Hauler
Reference Manual

For Hauler version 1.0.0. Documentation revised 8-Feb-2003.
Copyright (c) 2001-2003 by Rune Berg.
Licensed under the GNU General Public License (GPL).

Hauler homepage on the Internet || Latest version of this document on the Internet


Contents:

 
Introduction

Hauler is a command line driven software program that executes user-defined SQL queries towards a MySQL database server and prints the result sets on the standard output stream, as XML or various text ("flat file") formats.

Hauler is useful for web applications or data export purposes where the database is held in a MySQL server.

Note that the MySQL database server is a product by MySQL AB. I am not - nor is Hauler - affiliated with that company.

 
Prerequisites for running Hauler

Hauler runs on x86 Linux systems the appropriate system libraries installed. (You may succeed in building and running Hauler on other platforms, but I haven't tried that.)

Obviously, you need a running MySQL server (or network access to such) and the necessary login credentials. Talk to your database/system administrator if you're unsure.

To do anything useful with Hauler (or any other MySQL client), you need the MySQL Reference Manual, as this explains the SQL query syntax used. This should be available from http://www.mysql.com/documentation/index.html

 
Using Hauler

Usage / Command syntax

Usage: Connection options: Overall output format option: XML specific output format options: CSV/delimited specific output format options: Common output format options: Other options:

XML output

This output format (which is the default) prints the SQL query result set(s) as an XML (Extensible Markup Language) document.

The XML document produced has a root element ROOT (but see the --rootelement option) containing one row set element (as given in the command) for each query / result set. Each row set element contains one row element (as given in the command) per result set row. Each row element, in turn, contains one element per result set column. Any '<' within a column (field) value gets encoded as &lt; in the corresponding element, and any '&' as &amp;.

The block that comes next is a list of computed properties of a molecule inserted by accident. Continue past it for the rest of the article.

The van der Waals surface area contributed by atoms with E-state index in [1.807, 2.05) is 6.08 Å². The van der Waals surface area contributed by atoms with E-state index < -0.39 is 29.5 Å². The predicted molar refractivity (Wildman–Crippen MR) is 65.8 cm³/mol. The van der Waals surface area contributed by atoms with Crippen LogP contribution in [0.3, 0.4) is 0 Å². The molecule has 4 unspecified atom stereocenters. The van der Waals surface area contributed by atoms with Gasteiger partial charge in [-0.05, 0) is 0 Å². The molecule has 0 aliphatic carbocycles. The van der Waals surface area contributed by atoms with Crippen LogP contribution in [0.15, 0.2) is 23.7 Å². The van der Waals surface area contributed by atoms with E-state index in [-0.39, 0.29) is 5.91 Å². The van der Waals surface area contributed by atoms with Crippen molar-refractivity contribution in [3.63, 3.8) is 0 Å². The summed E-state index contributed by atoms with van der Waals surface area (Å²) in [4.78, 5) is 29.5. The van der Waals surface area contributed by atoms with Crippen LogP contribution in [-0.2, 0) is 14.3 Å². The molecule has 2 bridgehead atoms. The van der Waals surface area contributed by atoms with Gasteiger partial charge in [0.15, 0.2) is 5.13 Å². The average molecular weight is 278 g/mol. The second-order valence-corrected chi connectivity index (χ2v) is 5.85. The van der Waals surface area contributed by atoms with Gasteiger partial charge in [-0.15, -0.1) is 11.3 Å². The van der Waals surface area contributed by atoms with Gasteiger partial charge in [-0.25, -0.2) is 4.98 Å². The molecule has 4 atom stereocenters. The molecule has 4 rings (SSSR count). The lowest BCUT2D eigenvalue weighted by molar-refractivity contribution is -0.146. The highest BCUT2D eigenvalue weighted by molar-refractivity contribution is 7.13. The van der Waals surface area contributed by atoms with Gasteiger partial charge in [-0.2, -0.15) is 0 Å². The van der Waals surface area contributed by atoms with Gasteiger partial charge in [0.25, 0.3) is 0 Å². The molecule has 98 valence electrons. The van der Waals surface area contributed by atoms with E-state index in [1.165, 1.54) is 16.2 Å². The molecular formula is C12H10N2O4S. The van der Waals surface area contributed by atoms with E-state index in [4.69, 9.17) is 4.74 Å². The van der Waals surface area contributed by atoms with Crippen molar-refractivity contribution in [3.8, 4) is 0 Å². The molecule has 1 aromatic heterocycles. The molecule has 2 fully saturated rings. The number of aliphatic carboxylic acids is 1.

To describe XML output, let's start with a MySQL database haulerdoc containing a table person, for which the SQL query:

yields the following result set:

Given this table, let's see what output is produced by various Hauler invokations.

First, a 'default', single query Hauler invokation:

The output is:

Notice here that:

Next, let's use two queries, to get an XML document with two row set elements:

The output is:

Notice here that:

Next, let's use the --rootelement option to change the root element:

The output is:

Next, let's use the --rownumattr option to add a NUM="..." attribute in each row element:

The output is:

Next, let's use the --nulls option to make any NULL values (in the SQL sense) produce an output element:

The output is:

Notice how the comment field from the third row now produces an output element NULL (which you can change using the --null option)

Next, let's use the --null option combined with the --nulls option to make any NULL values (in the SQL sense) produce an output element with an element value of our choice:

The output is:

Next, let's use the --nullattr option to make any NULL values (in the SQL sense) produce an output element with a NULL="true" attribute

the output is

Notice how the presence of the --nullattr option implies the effect of the --nulls option.

Next, let's use the --indent option to change per-element-level indentation from a tab to a space:

The output is:

Next, let's use the --nonewlines option to strip the output of newlines:

The output is:

Notice how the presence of the --nonewlines option implies the effect of the --indent option, i.e. making the output devoid of any insignificant whitespace.